COVID-19: EPSB wants in-school transmission data, other metrics from province

A file photo of a classroom at an Edmonton school. Eric Beck/ Global News

A day after students at its schools returned to in-person learning, the chair of the Edmonton Public School Board said she and school trustees want more data from the province about the COVID-19 pandemic and its impact on education.

“I think we all want to get off what I’ve been calling the COVID coaster,” Trisha Estabrooks said at an EPSB meeting held via video conference on Tuesday. “This on-again, off-again disruption to student learning that happens when students return to classes during the pandemic.

“The board of trustees will continue to push for access to provincial data, including in-school transmission data.”

In late fall, Alberta moved all students in Grades 7 to 12 to online learning as the province struggled to rein in a sharp rise in COVID-19 cases and outbreaks in schools. Those students moved to online learning on Nov. 30 while students in kindergarten to Grade 6 moved to online learning for the week after their winter break concluded. On Monday, all students who have elected to continue in-person learning returned to their classrooms.

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READ MORE: Alberta’s K-12 students return to in-person learning Monday 

“The board of trustees continues to have faith in the plan as laid out by our administration, and I believe that staff truly are doing their best to reduce the spread of COVID-19 as much as possible,” Estabrooks said Tuesday. “The reality is, however, that our schools will continue to reflect case counts in the general public.”

In addition to data regarding in-school transmission, Estabrooks said the EPSB would like the province to provide it with information regarding the metrics being used to guide provincial decisions when it comes to education during the pandemic.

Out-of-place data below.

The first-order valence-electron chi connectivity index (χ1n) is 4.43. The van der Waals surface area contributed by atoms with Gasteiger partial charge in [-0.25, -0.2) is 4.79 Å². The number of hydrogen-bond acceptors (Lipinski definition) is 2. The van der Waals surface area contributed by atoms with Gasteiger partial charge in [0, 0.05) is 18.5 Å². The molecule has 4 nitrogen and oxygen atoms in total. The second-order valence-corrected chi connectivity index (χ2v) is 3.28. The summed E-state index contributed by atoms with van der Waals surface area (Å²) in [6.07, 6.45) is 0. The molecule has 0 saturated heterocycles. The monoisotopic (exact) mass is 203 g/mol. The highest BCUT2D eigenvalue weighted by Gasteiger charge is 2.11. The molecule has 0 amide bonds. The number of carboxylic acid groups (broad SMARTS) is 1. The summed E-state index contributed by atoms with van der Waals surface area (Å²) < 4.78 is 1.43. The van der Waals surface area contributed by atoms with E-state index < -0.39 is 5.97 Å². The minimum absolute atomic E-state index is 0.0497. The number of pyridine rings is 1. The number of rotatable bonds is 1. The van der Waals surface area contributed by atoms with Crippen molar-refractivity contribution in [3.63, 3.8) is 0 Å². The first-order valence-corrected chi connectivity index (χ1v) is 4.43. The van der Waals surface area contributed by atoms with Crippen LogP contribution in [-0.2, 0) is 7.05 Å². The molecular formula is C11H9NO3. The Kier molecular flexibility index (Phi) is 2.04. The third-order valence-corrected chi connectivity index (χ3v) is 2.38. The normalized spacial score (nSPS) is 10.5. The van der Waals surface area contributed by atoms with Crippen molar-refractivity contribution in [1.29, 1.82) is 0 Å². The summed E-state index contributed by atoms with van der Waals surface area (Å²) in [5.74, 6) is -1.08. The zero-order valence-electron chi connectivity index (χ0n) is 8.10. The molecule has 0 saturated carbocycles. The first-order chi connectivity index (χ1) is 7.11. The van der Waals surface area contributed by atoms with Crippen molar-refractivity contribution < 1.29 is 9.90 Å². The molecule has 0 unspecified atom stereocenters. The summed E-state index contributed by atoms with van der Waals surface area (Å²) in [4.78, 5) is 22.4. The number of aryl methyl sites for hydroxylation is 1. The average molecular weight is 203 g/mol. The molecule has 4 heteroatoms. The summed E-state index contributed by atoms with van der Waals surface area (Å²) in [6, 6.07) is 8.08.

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She said school divisions have yet to receive data regarding in-school transmission, calling that “unfortunate.”

“This data could help staff in our division adapt (and) change safety measures if required,” Estabrooks said.

READ MORE: EPSB letter details how school division will allocate COVID-19 funding from feds 

Global News reached out to the offices of the premier, the health minister and the education minister on Tuesday night for comment on Estabrooks’ requests. On Wednesday afternoon, a spokesperson for Alberta Health offered a response.

“The assessment that in-school transmission has occurred is done by public health,” Alberta Health spokesperson Tom McMillan said. “Generally speaking, as these individuals are already isolating, this determination does not change the risk of exposure.

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“If additional steps were required, health officials would alert school authorities.”

McMillan noted that AHS alerts school authorities as part of contact tracing or case notification “that takes place every day.”

“This includes working with schools to determine which students and/or staff have been in close contact with a case,” he said. “Anyone at risk of exposure is isolated.

“Health officials have been working hard to expand our contact-tracing capacity. A dedicated and growing team of contact tracers remains focused on cases in schools.”

“Transparency and clear information to our families, to our parents (and) to our students remains so, so vitally important,” the EPSB board chair said.

“We also look forward to hearing more information about supports for teachers in schools — including contact tracing support for schools — from the Alberta government.

In a letter to students and parents across the province this winter, Education Minister Adriana LaGrange said the decision to resume in-class learning was “reaffirmed after the careful consideration of the importance of attending school in person, as well as the latest evidence of COVID-19 cases dropping in all school-age groups in December.”

Estabrooks said Tuesday that the EPSB has already shown itself to be able to adapt while continuing to operate in the midst of a public health crisis.

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“We’ve learned in so many different ways of how to navigate the challenges and the ups and downs and the complications of educating children during the pandemic,” she said.

“We continue to work to support safe schools and explore ways to strengthen our reporting process,” McMillan said.

–With files from Global News’ Melissa Gilligan

Watch below: Some Global News videos about schools in Alberta during the COVID-19 pandemic.


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